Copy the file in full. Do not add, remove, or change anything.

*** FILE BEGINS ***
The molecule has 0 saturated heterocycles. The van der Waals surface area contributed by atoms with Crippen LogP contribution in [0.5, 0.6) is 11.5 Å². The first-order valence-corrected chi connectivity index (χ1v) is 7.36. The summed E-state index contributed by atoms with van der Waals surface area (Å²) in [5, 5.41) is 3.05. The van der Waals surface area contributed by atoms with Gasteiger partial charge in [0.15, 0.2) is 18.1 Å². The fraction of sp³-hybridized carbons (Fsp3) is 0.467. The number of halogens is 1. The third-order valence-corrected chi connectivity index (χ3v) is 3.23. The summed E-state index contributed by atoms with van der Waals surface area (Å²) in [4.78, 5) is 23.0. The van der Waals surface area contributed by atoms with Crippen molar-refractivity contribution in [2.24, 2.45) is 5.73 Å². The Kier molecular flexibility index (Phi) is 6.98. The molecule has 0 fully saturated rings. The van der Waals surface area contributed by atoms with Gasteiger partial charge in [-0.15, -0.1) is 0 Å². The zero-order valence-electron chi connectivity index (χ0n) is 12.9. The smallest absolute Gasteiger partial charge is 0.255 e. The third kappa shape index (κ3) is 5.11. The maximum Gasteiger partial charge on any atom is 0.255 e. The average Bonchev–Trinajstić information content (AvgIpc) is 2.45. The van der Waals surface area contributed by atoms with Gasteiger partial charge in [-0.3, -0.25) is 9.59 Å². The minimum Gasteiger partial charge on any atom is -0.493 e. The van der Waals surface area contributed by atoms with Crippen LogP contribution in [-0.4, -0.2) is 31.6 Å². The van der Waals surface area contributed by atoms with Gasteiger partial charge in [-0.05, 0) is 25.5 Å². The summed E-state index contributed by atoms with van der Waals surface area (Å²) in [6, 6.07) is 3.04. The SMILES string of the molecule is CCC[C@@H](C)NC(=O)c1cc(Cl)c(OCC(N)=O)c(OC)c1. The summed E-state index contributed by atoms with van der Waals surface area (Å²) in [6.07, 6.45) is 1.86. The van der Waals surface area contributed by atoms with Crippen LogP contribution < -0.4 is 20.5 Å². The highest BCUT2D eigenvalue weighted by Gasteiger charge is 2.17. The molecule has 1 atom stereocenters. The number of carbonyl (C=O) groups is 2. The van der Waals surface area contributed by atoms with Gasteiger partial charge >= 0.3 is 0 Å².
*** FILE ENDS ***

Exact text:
The molecule has 0 saturated heterocycles. The van der Waals surface area contributed by atoms with Crippen LogP contribution in [0.5, 0.6) is 11.5 Å². The first-order valence-corrected chi connectivity index (χ1v) is 7.36. The summed E-state index contributed by atoms with van der Waals surface area (Å²) in [5, 5.41) is 3.05. The van der Waals surface area contributed by atoms with Gasteiger partial charge in [0.15, 0.2) is 18.1 Å². The fraction of sp³-hybridized carbons (Fsp3) is 0.467. The number of halogens is 1. The third-order valence-corrected chi connectivity index (χ3v) is 3.23. The summed E-state index contributed by atoms with van der Waals surface area (Å²) in [4.78, 5) is 23.0. The van der Waals surface area contributed by atoms with Crippen molar-refractivity contribution in [2.24, 2.45) is 5.73 Å². The Kier molecular flexibility index (Phi) is 6.98. The molecule has 0 fully saturated rings. The van der Waals surface area contributed by atoms with Gasteiger partial charge in [-0.15, -0.1) is 0 Å². The zero-order valence-electron chi connectivity index (χ0n) is 12.9. The smallest absolute Gasteiger partial charge is 0.255 e. The third kappa shape index (κ3) is 5.11. The maximum Gasteiger partial charge on any atom is 0.255 e. The average Bonchev–Trinajstić information content (AvgIpc) is 2.45. The van der Waals surface area contributed by atoms with Gasteiger partial charge in [-0.3, -0.25) is 9.59 Å². The minimum Gasteiger partial charge on any atom is -0.493 e. The van der Waals surface area contributed by atoms with Crippen LogP contribution in [-0.4, -0.2) is 31.6 Å². The van der Waals surface area contributed by atoms with Gasteiger partial charge in [-0.05, 0) is 25.5 Å². The summed E-state index contributed by atoms with van der Waals surface area (Å²) in [6, 6.07) is 3.04. The SMILES string of the molecule is CCC[C@@H](C)NC(=O)c1cc(Cl)c(OCC(N)=O)c(OC)c1. The summed E-state index contributed by atoms with van der Waals surface area (Å²) in [6.07, 6.45) is 1.86. The van der Waals surface area contributed by atoms with Crippen LogP contribution < -0.4 is 20.5 Å². The highest BCUT2D eigenvalue weighted by Gasteiger charge is 2.17. The molecule has 1 atom stereocenters. The number of carbonyl (C=O) groups is 2. The van der Waals surface area contributed by atoms with Gasteiger partial charge >= 0.3 is 0 Å².